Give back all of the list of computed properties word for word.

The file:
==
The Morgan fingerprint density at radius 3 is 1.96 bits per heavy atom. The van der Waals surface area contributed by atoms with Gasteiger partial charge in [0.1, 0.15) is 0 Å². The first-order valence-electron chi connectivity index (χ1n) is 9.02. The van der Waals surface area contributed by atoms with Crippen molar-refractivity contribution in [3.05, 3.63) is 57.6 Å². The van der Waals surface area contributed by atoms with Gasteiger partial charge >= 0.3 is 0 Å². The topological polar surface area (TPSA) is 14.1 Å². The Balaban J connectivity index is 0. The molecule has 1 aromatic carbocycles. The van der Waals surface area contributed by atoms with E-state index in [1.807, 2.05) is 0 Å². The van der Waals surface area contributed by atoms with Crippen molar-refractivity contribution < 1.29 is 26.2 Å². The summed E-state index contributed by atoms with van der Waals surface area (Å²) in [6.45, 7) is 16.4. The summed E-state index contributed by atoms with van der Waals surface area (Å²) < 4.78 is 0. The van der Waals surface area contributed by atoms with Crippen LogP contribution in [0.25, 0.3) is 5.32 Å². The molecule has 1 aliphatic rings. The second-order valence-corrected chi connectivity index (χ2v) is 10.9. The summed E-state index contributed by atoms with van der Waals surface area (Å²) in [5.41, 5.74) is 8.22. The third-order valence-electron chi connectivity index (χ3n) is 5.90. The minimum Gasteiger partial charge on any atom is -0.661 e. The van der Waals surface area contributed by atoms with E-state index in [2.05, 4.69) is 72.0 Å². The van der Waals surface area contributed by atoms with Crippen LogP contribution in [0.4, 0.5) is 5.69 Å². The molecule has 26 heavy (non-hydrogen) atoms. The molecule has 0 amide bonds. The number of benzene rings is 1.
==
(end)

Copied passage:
The Morgan fingerprint density at radius 3 is 1.96 bits per heavy atom. The van der Waals surface area contributed by atoms with Gasteiger partial charge in [0.1, 0.15) is 0 Å². The first-order valence-electron chi connectivity index (χ1n) is 9.02. The van der Waals surface area contributed by atoms with Crippen molar-refractivity contribution in [3.05, 3.63) is 57.6 Å². The van der Waals surface area contributed by atoms with Gasteiger partial charge >= 0.3 is 0 Å². The topological polar surface area (TPSA) is 14.1 Å². The Balaban J connectivity index is 0. The molecule has 1 aromatic carbocycles. The van der Waals surface area contributed by atoms with E-state index in [1.807, 2.05) is 0 Å². The van der Waals surface area contributed by atoms with Crippen molar-refractivity contribution < 1.29 is 26.2 Å². The summed E-state index contributed by atoms with van der Waals surface area (Å²) in [6.45, 7) is 16.4. The summed E-state index contributed by atoms with van der Waals surface area (Å²) < 4.78 is 0. The van der Waals surface area contributed by atoms with Crippen LogP contribution in [0.25, 0.3) is 5.32 Å². The molecule has 1 aliphatic rings. The second-order valence-corrected chi connectivity index (χ2v) is 10.9. The summed E-state index contributed by atoms with van der Waals surface area (Å²) in [5.41, 5.74) is 8.22. The third-order valence-electron chi connectivity index (χ3n) is 5.90. The minimum Gasteiger partial charge on any atom is -0.661 e. The van der Waals surface area contributed by atoms with E-state index in [2.05, 4.69) is 72.0 Å². The van der Waals surface area contributed by atoms with Crippen LogP contribution in [0.4, 0.5) is 5.69 Å². The molecule has 26 heavy (non-hydrogen) atoms. The molecule has 0 amide bonds. The number of benzene rings is 1.